Ivo Skoric on Sat, 4 Mar 2000 17:39:09 +0100 (CET)

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<nettime> Poster War in Belgrade

The surrealist poster war between the Resistance and the usurper 
Milosevic government in Serbia may look humorous, but the 
beatings are real.


------- Forwarded Message Follows -------

A clenched fist becomes Milosevic's vexation 


BELGRADE, Yugoslavia (AP) After clamping down on independent media,
universities and the judiciary, Slobodan Milosevic is faced with a new
challenge: a burgeoning student movement that mocks him in the street and
has proven hard to break.

With a clenched fist as its symbol (http://balkansnet.org/otpor.jpg), the
Resistance movement or Otpor in Serbian (http://www.otpor.com) has been
staging protests throughout the country against Milosevic's hard-line
rule, which has turned Serbia into a pariah state.

The protests often organized as scattered street actions deriding the
Yugoslav president come amid a fierce government crackdown against dissent
that appears to be pushing Serbia a notch closer to dictatorship.

Independent media critical of the regime are heavily fined and faced with
closure. The government vastly expanded its authority over universities
the traditional pillar of dissent by appointing strict Milosevic loyalists
as new deans and professors. Judges, hospital and factory directors not
working under state instructions have been fired.

With Serbia's fragmented opposition unable to shake Milosevic's rule
despite the country's economic and social turmoil, the Resistance is doing
it almost single-handedly and getting popular support.

''For the last six months, we have been the only force that openly resists
Milosevic's repression,'' said Resistance spokesman, Vukasin Petrovic.
''Currently, we are the strongest threat for Milosevic's regime and he
doesn't know how to get rid of us.''

In the streets of several Serbian cities, Resistance has staged small,
mocking protests. They offer anyone who pays a dinar about a penny the
chance to punch Milosevic's effigy. They paint red footprints, Milosevic's
''bloodied'' steps, to show him leaving the parliament for good. They
watch a falling star, named ''Slobotea,'' through a cardboard telescope.

''With our colorful protest, we managed to wipe out the fear many Serbs
had of the regime and political changes,'' said Resistance activist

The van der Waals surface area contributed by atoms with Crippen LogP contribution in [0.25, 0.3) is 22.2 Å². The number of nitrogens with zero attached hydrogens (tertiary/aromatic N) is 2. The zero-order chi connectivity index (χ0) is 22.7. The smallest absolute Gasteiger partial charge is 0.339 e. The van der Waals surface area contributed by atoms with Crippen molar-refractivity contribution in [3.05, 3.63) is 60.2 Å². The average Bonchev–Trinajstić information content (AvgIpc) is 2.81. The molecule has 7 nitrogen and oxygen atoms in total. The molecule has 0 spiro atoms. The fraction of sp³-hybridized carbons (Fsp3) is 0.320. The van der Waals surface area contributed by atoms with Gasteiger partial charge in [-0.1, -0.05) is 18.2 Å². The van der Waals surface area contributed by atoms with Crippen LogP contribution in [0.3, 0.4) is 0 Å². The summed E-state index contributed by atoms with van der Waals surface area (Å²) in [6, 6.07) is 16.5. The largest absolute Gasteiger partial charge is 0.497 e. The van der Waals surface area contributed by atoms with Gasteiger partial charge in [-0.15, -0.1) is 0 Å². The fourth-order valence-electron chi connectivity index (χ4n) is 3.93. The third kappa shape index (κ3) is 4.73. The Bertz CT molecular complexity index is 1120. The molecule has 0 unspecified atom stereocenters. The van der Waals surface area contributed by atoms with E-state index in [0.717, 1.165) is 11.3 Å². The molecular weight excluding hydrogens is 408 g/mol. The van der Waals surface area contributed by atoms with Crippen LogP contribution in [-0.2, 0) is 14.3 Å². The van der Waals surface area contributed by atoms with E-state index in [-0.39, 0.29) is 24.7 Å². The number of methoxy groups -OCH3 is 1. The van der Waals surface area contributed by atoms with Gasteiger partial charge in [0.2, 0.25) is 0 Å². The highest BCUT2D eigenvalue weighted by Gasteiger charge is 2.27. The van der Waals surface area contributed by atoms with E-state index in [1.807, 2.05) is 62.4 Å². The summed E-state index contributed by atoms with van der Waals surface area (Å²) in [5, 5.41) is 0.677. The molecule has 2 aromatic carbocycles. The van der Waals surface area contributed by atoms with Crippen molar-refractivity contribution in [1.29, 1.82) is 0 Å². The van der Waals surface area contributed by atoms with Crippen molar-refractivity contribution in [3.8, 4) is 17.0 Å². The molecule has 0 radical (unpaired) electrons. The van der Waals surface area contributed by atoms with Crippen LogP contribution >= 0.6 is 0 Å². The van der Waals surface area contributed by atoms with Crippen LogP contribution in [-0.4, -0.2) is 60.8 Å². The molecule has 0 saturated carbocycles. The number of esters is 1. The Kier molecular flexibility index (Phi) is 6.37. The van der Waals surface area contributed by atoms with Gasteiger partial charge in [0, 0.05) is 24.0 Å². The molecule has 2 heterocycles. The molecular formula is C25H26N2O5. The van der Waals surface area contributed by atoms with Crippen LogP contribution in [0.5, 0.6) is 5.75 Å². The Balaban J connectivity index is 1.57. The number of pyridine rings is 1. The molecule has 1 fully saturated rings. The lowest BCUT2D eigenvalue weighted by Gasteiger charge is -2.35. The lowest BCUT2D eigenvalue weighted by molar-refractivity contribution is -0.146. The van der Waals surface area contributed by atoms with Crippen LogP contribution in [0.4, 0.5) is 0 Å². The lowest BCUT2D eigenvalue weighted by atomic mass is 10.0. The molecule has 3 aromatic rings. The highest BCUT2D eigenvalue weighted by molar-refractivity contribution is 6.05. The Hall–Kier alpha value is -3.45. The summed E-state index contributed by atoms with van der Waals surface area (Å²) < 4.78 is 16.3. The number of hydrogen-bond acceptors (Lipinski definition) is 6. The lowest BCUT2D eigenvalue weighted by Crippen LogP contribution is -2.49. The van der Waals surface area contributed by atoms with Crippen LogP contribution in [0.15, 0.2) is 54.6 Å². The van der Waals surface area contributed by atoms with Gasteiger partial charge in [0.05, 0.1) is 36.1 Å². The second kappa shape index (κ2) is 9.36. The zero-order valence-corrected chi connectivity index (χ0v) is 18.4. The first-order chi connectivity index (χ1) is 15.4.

Katarina Radovic. ''Rapidly increasing numbers of both young and old
supporters are obviously irritating the regime.''

The government response to the Resistance protests has been typical: Some
190 activists were detained and beaten by the police in the last six
months, spending a total of 8,000 hours in jail, Petrovic said.

State officials regularly brand them ''traitors and mercenaries'' paid by
the United States to destabilize the country's ''patriotic'' forces.

Posters of the Resistance's clenched fists announcing new protests have
been plastered over with new ones trying to tarnish the movement: pictures
of U.S. Secretary of State Madeleine Albright a highly unpopular figure
among Serbs wearing an ''I love Resistance'' T-shirt.

Albright is shown holding dollars in her clenched fist, presumably to pay
off the student leaders, and inviting them to eat ''grandma's cookies.''

Last week in Belgrade, when two pedestrians tried to tear down the
Albright posters, they were severely beaten by young men in leather
jackets and crew cuts usually worn by plainclothes Serbian police who were
sitting and waiting in a truck nearby. The incident was filmed with an
amateur video camera and shown to reporters.

Despite the violent government response, Resistance has seemed to thrive.

The movement's black badges and posters with the white clenched fist have
become a rarity because of the demand. Actors received a standing ovation
recently in a Belgrade theater when they greeted spectators with raised
fists, an increasingly popular Resistance salute.

The atmosphere at universities is similar to late 1996, when students
spearheaded months-long anti-Milosevic protests that nearly toppled the

''The movement is hard to restrain because it has no distinct leaders or
formal members whom Milosevic could arrest,'' Petrovic said. ''Resistance
is not an organization, but an idea, and the regime cannot ban an idea
like it can organizations.''

The movement, which had a mere handful of die-hard activists only a year
ago, now numbers about 17,000 regular activists in 74 Serbian communities,
Resistance sources say.

''Even if its true that they are paid by the Americans, as the regime
says, it's better to get the dollars than be robbed by Milosevic's
regime,'' said an elderly Belgrader, who identified himself only as Vlada,
as he looked at the Albright posters.


ps - I added the links

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